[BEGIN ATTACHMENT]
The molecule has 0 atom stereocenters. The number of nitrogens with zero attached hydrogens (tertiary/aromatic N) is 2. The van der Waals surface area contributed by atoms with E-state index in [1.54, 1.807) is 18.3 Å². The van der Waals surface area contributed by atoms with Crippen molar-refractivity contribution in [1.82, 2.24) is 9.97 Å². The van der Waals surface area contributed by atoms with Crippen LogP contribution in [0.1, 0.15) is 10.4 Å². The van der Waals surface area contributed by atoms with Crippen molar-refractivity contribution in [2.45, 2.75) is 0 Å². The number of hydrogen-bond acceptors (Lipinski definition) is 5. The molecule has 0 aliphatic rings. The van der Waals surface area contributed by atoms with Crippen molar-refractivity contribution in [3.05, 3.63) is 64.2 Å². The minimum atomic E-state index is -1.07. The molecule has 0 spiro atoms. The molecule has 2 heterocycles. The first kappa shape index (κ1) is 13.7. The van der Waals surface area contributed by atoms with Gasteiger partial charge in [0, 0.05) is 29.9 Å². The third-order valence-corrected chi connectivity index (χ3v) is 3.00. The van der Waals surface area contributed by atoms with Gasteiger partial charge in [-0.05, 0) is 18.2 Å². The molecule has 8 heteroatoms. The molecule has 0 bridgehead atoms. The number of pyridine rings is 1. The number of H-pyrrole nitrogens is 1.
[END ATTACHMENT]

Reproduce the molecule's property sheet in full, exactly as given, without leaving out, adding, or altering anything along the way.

The molecule has 0 atom stereocenters. The number of nitrogens with zero attached hydrogens (tertiary/aromatic N) is 2. The van der Waals surface area contributed by atoms with E-state index in [1.54, 1.807) is 18.3 Å². The van der Waals surface area contributed by atoms with Crippen molar-refractivity contribution in [1.82, 2.24) is 9.97 Å². The van der Waals surface area contributed by atoms with Crippen LogP contribution in [0.1, 0.15) is 10.4 Å². The van der Waals surface area contributed by atoms with Crippen molar-refractivity contribution in [2.45, 2.75) is 0 Å². The number of hydrogen-bond acceptors (Lipinski definition) is 5. The molecule has 0 aliphatic rings. The van der Waals surface area contributed by atoms with Crippen molar-refractivity contribution in [3.05, 3.63) is 64.2 Å². The minimum atomic E-state index is -1.07. The molecule has 0 spiro atoms. The molecule has 2 heterocycles. The first kappa shape index (κ1) is 13.7. The van der Waals surface area contributed by atoms with Gasteiger partial charge in [0, 0.05) is 29.9 Å². The third-order valence-corrected chi connectivity index (χ3v) is 3.00. The van der Waals surface area contributed by atoms with Gasteiger partial charge in [-0.05, 0) is 18.2 Å². The molecule has 8 heteroatoms. The molecule has 0 bridgehead atoms. The number of pyridine rings is 1. The number of H-pyrrole nitrogens is 1.